• Type: Object

This is used to show or hide specific list control elements for a prop of type list. All control types will default to being shown unless specified otherwise

List controls

NameDescription
filterallows makers to filter items out of their source
sortallows makers to sort the data from their source
limitallows makers to set a limit on the amount of data sent to the component
advancedOptionsallows makers to auto-refresh a list when an item is added or removed

Also see Disabling List Controls for an explanation on using the listControl prop.

listControl is exclusive to props of type list

accepted

  • Type: Array

This is used to set what file types are valid when a maker uses the upload method of selecting a file.

These specifiers are the same as those that can be used with the HTML5 accept attribute and can be found here.

note

For security reasons, we do not accept executable or script files, including, but not limited to, .exe, .sh, .js, and .jar.

accepted is exclusive to props of type file

role

  • Type: String

Designate this as a special prop.

KeyTypeDescription
listItemThis prop will be a list child: See Lists
formValueInstead of just the value itself, this prop will pass a { value, onChange, initial } object that can be used like a React Controlled Component. value will initially be given the value passed to the prop and that value can be exported throughout the app (see Component Data). onChange is the event handler function that can be used to update value. initial is the initial value passed to the prop that will not change when onChange is called.
autosaveInputInstead of just the value itself, this prop will pass a { value, onChange } object that can be used like a react Controlled Component. Value will be typed based on type, and onChange will be a function that takes a single argument, newValue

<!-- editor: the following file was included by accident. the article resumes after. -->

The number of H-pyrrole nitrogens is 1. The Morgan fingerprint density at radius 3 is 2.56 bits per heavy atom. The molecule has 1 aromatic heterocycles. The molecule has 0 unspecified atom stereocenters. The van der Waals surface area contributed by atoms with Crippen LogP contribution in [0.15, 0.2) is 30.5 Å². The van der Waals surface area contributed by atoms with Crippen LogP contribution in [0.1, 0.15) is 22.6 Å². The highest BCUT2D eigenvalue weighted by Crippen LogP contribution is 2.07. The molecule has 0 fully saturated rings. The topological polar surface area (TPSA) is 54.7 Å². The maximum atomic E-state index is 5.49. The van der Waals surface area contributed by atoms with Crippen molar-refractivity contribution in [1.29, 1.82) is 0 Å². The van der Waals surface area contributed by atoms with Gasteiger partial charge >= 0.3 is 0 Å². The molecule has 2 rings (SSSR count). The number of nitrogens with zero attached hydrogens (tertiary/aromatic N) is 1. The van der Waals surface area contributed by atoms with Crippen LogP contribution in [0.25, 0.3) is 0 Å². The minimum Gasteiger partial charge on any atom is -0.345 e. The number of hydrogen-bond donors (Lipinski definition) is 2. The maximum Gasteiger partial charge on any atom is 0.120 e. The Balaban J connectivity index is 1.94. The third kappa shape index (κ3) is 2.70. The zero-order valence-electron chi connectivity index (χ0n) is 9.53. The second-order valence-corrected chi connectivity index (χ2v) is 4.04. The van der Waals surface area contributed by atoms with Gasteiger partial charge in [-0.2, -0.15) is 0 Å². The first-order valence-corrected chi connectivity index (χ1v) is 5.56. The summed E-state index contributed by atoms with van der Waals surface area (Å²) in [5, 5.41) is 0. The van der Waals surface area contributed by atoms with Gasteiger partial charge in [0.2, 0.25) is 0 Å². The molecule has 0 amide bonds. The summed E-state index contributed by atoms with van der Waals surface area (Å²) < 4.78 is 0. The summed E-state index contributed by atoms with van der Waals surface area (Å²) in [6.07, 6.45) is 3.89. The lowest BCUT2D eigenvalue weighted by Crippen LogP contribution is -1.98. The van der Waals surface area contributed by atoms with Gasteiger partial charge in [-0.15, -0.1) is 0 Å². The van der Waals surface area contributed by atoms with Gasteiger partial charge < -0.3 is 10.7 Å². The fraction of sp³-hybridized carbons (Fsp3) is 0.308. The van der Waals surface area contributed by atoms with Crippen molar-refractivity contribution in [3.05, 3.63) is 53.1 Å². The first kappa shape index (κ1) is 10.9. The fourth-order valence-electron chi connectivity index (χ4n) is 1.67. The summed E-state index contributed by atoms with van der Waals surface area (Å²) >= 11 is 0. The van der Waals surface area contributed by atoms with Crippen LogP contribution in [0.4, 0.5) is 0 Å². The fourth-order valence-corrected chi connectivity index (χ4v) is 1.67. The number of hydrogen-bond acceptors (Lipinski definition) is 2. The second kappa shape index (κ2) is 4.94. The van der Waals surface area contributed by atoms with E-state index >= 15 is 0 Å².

note

When using the formValue or autosaveInput roles, the onChange function should be passed the new value that you want the prop to take. The method of doing this varies slightly with a prop of type image or file. For more information, see Files and Images.

Also see Control Types for an explanation of the major uses of the role prop.

reference

  • Type: String

Used in conjunction with role to reference a related prop.

  • If role is "listItem" this should be a prop with type: "list"

helpText

  • Type: String

Shows smaller text below the prop in the editor to add additional information. Use this sparingly, and use descriptive display names instead wherever possible.

Help text looks like this in the editor:

Help Text Example

hidden

  • Type: Boolean
  • Default: false

Whether or not to show this prop in the UI. Useful for formChangeHandler or anywhere that you want the default value to be passed.

Example

{
"props": [
{
"hidden": true
}
]
}

styles

  • type: Object
  • default: null
  • required prop type: text

The styles property allows for custom edit styles with text properties. Any properties you add to the styles object is what will be available in the "Edit Styles" toolbar.

fontFamily

  • type: String
  • options: @body, @heading

fontWeight

  • type: Number
  • options: 100, 200, 300, 400, 500, 600, 700, 800, 900

fontSize

  • type: Number

textAlignment

  • type: String
  • options: left, center, right

color

  • type: String
  • options: @primary, @secondary, @text

Example

{
"props": [
{
"name": "title",
"displayName": "Title",
"type": "text",
"styles": {
"fontFamily": "@body",
"fontSize": 16,
"fontWeight": 500,
"textAlignment": "center",
"color": "@primary"
}
}
]
}

Reserved Prop Names

enabled

  • Type: Boolean

This will be displayed as a switch if present in a child component's props

Controls Reference

To customize the control for a prop, you can pass an object containing type and options to the control key of a prop. The available types of controls are:

TypeDescriptionKeys
textthe default for text and number propsdynamic (Boolean | Default: true) - whether or not to allow dynamic text
checkboxthe default for boolean propsno options
iconthe default for icon propsno options
colorthe default for color propsno options
actionthe default for action propsno options
menuspecial control type for text and number propsoptions (Array) - see Menu Example below
sliderspecial control type for number props that adds a slider to control the valuemin / max

Menu and Slider are by far the most used control types.

Menu Example

[{ "label": "Hello World", "value": "helloWorld" }]

Slider Example

{
...,
"name": "slider",
"displayName": "Slider",
"type": "number",
"control": {
"type": "slider",
"min": 1,